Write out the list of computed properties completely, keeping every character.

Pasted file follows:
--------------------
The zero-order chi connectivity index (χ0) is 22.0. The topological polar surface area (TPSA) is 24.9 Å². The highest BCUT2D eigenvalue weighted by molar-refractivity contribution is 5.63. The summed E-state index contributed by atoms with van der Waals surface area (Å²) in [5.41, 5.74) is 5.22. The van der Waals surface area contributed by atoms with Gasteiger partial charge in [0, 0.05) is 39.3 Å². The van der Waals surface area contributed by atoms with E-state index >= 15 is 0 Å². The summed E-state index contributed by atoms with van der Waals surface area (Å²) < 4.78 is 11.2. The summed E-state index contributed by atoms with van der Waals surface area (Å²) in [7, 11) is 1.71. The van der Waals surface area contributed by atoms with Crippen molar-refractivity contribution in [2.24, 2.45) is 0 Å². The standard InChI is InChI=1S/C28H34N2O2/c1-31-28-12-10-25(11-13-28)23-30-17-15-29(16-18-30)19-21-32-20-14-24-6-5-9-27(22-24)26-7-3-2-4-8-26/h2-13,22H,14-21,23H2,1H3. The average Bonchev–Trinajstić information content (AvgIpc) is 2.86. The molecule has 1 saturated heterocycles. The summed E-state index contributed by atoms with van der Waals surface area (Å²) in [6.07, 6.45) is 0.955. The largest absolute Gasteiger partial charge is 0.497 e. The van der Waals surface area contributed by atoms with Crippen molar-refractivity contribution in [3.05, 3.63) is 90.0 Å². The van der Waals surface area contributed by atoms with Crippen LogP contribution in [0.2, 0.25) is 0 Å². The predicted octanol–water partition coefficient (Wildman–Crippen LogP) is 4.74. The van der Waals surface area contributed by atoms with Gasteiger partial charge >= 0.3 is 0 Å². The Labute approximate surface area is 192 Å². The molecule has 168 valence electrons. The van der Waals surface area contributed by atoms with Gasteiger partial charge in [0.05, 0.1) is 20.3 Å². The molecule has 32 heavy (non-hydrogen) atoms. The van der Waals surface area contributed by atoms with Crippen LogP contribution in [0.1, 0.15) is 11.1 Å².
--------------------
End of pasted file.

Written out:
The zero-order chi connectivity index (χ0) is 22.0. The topological polar surface area (TPSA) is 24.9 Å². The highest BCUT2D eigenvalue weighted by molar-refractivity contribution is 5.63. The summed E-state index contributed by atoms with van der Waals surface area (Å²) in [5.41, 5.74) is 5.22. The van der Waals surface area contributed by atoms with Gasteiger partial charge in [0, 0.05) is 39.3 Å². The van der Waals surface area contributed by atoms with E-state index >= 15 is 0 Å². The summed E-state index contributed by atoms with van der Waals surface area (Å²) < 4.78 is 11.2. The summed E-state index contributed by atoms with van der Waals surface area (Å²) in [7, 11) is 1.71. The van der Waals surface area contributed by atoms with Crippen molar-refractivity contribution in [2.24, 2.45) is 0 Å². The standard InChI is InChI=1S/C28H34N2O2/c1-31-28-12-10-25(11-13-28)23-30-17-15-29(16-18-30)19-21-32-20-14-24-6-5-9-27(22-24)26-7-3-2-4-8-26/h2-13,22H,14-21,23H2,1H3. The average Bonchev–Trinajstić information content (AvgIpc) is 2.86. The molecule has 1 saturated heterocycles. The summed E-state index contributed by atoms with van der Waals surface area (Å²) in [6.07, 6.45) is 0.955. The largest absolute Gasteiger partial charge is 0.497 e. The van der Waals surface area contributed by atoms with Crippen molar-refractivity contribution in [3.05, 3.63) is 90.0 Å². The van der Waals surface area contributed by atoms with Crippen LogP contribution in [0.2, 0.25) is 0 Å². The predicted octanol–water partition coefficient (Wildman–Crippen LogP) is 4.74. The van der Waals surface area contributed by atoms with Gasteiger partial charge >= 0.3 is 0 Å². The Labute approximate surface area is 192 Å². The molecule has 168 valence electrons. The van der Waals surface area contributed by atoms with Gasteiger partial charge in [0.05, 0.1) is 20.3 Å². The molecule has 32 heavy (non-hydrogen) atoms. The van der Waals surface area contributed by atoms with Crippen LogP contribution in [0.1, 0.15) is 11.1 Å².